McCloud River Lumber Company:
Tree Species

The McCloud forests support a number of tree species, but six of them stand out as being the most important commercial species. Logging in the first several decades focused principally on four of these species, and changes in forest composition caused by that early logging and long term fire suppression have substantially increased the importance of the other two. Much of the information and drawings on this page are from Important Forest Trees of the United States, U.S> Forest Service/United States Department of Agriculture Handbook No. 519, published in 1979.

Sugar pine (Pinus lambertiana) was commercially the most important tree species in the McCloud woods in the early years. Sugar pines are the world's largest pine species and are found only in the Sierra Nevada and southern Cascade mountain ranges of Oregon, California, and Baja California. The trees can grow to heights of 150-200 or more feet tall and the trunks up to seven feet in diameter, and the very large cones typically measure out at 10-18 inches long. The long straight trunks without lower limbs produced high quality lumber used for building construction, boxes and crates, millwork, and foundary patterns.
Ponderosa pine (Pinus ponderosa) is the most common commercial tree species in the McCloud country. Ponderosa pines are the most widely distribtued pine species in North America, with a range from southern Canada to northern Mexico and from the California coast east to Nebraska and South Dakota. The species grows to an average height of 125-180 feet and up to six feet in diameter. In pre-European contact conditions frequent low intensity fires checked encroachment of brush and competing tree species, resulting in open park-like stands of mature trees. Fire suppression typically allows for other tree species to invade and eventually replace Ponderosas. The lumber from this species is among the most versatlie in existence, with principal uses including building construction, boxes, furniture, windows and doors, panels, patterns, toys, caskets, post, poles, Christmas trees, and decorations.
Incense cedar (Calocedrus decurrens) is a slow growing tree that is naturally found as a minority species in mixed stands with pines and other trees in the McCloud woods. It is one of the species that increases in abundance in formerly pine dominated stands from which fires have been excluded. McCloud River Lumber Company rarely if ever logged this species, but several other companies, most noteably the Elkins operations, logged the cedar trees on company lands after McCloud had harvested all of the pine. The trees typically grow to a height of 70-110 feet and up to five feet in diameter. Susceptibility to a heartwood fungus tends to limit the commercial uses of this tree. Most of the cedar logged in the McCloud region went to pencil stock. Other uses includes exterior siding, sheathing, subflooring, interior paneling, woodwork, toys, fence posts, rails, poles, and roofing shingles.
Shasta red fir (Abies x shastensis) is a recognized hybrid of California red fir (Abies magnifica) which resides in the Sierras to the south and Noble fir (Abies procera)which lies in the Cascades to the north. This tree is found in pockets the Cascade, Klamath, and Trinity mountain ranges of northern California, grows to a height of 125-200 feet tall, and has trunks up to five feet in diameter. Principal commercial uses includes lumber for construction of all types, boxes and crates, plywood, and pulpwood. The McCloud company tended to only log this species to cut construction timbers and railroad ties for its own uses.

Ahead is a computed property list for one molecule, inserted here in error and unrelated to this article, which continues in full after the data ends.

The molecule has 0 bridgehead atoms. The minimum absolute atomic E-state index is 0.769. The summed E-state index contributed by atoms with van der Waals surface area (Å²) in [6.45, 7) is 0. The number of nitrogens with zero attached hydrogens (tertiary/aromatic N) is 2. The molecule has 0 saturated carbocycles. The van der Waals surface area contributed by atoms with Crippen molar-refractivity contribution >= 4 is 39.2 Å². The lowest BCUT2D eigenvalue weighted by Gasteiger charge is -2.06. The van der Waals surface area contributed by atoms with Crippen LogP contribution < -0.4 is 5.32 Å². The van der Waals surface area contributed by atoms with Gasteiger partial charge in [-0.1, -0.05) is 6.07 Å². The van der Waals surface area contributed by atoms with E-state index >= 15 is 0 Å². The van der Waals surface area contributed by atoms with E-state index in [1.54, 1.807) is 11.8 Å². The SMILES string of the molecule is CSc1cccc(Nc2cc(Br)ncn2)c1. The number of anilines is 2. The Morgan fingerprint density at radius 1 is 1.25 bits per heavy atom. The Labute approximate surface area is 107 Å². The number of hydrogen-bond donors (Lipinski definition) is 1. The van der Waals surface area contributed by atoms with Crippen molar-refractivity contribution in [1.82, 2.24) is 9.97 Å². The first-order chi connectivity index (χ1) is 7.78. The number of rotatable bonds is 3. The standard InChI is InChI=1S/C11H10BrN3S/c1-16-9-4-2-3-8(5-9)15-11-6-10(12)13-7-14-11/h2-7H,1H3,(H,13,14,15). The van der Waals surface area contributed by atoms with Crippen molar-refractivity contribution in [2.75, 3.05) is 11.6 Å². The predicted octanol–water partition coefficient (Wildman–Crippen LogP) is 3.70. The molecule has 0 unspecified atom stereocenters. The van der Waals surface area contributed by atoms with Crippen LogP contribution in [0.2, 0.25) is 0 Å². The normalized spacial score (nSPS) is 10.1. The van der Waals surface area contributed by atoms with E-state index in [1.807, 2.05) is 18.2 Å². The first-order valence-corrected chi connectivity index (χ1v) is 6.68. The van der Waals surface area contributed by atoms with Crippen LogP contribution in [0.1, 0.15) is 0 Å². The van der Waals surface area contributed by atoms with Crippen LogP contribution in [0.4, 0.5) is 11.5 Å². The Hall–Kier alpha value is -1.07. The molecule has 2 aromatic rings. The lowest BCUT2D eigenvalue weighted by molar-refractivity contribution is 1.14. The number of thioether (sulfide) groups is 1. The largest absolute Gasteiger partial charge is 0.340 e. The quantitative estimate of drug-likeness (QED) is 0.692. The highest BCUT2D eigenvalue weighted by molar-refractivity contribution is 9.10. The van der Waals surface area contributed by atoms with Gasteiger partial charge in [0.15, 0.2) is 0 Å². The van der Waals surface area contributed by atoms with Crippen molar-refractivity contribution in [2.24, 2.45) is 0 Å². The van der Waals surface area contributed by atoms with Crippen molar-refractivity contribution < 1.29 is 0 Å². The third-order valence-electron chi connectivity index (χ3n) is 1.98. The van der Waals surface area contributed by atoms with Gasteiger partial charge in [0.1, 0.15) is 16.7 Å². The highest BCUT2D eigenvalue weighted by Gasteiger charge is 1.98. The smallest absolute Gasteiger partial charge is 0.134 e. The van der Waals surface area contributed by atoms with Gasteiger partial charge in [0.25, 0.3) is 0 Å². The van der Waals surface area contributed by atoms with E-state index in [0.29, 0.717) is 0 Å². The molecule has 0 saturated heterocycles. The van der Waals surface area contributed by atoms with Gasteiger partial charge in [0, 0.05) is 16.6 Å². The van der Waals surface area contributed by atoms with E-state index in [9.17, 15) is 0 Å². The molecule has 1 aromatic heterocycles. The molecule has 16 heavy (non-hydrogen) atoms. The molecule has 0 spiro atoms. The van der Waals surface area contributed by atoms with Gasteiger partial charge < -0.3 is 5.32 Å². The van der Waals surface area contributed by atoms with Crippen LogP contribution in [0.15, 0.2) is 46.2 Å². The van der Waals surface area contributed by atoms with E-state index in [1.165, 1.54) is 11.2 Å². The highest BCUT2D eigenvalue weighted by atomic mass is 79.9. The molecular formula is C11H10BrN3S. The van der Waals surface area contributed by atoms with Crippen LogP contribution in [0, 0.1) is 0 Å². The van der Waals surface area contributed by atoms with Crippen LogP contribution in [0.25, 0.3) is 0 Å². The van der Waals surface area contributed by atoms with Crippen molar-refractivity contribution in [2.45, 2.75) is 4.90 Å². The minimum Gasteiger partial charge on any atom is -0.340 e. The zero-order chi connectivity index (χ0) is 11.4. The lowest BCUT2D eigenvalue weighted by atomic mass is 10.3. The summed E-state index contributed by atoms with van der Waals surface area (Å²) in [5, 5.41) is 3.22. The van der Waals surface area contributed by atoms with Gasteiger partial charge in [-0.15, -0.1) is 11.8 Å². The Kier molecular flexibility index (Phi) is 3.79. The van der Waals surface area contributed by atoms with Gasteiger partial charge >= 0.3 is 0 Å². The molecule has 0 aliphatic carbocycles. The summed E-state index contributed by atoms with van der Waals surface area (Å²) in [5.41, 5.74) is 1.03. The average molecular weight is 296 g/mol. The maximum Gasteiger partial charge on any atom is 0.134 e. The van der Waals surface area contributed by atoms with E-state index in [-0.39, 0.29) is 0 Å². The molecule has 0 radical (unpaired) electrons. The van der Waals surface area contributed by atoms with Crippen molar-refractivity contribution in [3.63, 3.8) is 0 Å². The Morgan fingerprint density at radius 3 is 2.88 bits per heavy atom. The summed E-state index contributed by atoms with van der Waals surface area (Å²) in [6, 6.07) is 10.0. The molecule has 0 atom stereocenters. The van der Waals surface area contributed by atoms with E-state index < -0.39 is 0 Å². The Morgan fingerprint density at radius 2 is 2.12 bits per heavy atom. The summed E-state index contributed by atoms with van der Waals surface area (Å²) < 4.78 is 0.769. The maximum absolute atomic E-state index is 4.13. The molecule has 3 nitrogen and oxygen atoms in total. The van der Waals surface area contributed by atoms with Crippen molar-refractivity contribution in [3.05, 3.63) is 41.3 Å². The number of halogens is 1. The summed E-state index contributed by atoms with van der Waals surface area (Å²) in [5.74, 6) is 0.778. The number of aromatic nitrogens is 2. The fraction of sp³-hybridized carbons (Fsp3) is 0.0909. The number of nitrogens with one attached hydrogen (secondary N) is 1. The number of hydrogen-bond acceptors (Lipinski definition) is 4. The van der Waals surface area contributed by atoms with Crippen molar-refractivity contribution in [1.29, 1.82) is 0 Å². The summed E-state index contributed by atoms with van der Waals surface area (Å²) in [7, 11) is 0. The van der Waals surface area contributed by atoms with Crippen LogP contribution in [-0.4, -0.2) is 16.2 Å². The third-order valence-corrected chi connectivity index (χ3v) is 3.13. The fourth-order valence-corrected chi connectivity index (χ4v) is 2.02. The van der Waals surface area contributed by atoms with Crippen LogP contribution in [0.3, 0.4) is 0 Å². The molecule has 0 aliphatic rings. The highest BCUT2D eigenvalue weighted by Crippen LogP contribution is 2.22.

Douglas fir (Pseudotsuga menziesii) is the most common and widely distrubuted commercial tree species in the United States. The species tends to be a "pioneer" tree species, one of the first to colonize recently catastrophically burned areas, but the fire regime in most of the pine dominated areas of the McCloud region restricted this species to higher elevations. However, it was typically one of the first species growing in recently logged areas, and as a result it is far more common and commercially important in northeastern California today than it ever was during the rail logging era. The trees grown to 100-250 or more feet high and up to six feet in diameter. Lumber from this species has many uses, including construction of all types, timbers, pilings, plywood, veneer, and millwork.
White fir (Abies concolor) has become one of the most common species in the McCloud woods in modern times. This tree can grow up to 200 feet tall and five feet in diameter. The tree was long considered a "trash" species from which no commercially valuable lumber could be extracted due to knots and general softness of its wood, and much like Douglas fir was suppressed by the frequent low intensity fires of pre-European contact. The tree however thrived in sites post-logging, and it combined with Incense cedar are becoming the dominent species throughout much of the one time pine forests in the region that have been "protected" from fire. The tree tends to grow in dense thickets in areas that don't burn. After being shunned by the industry for decades, the species is gaining increasing importance as other species decline in abundance and the market seems willing to accept lower quality lumber.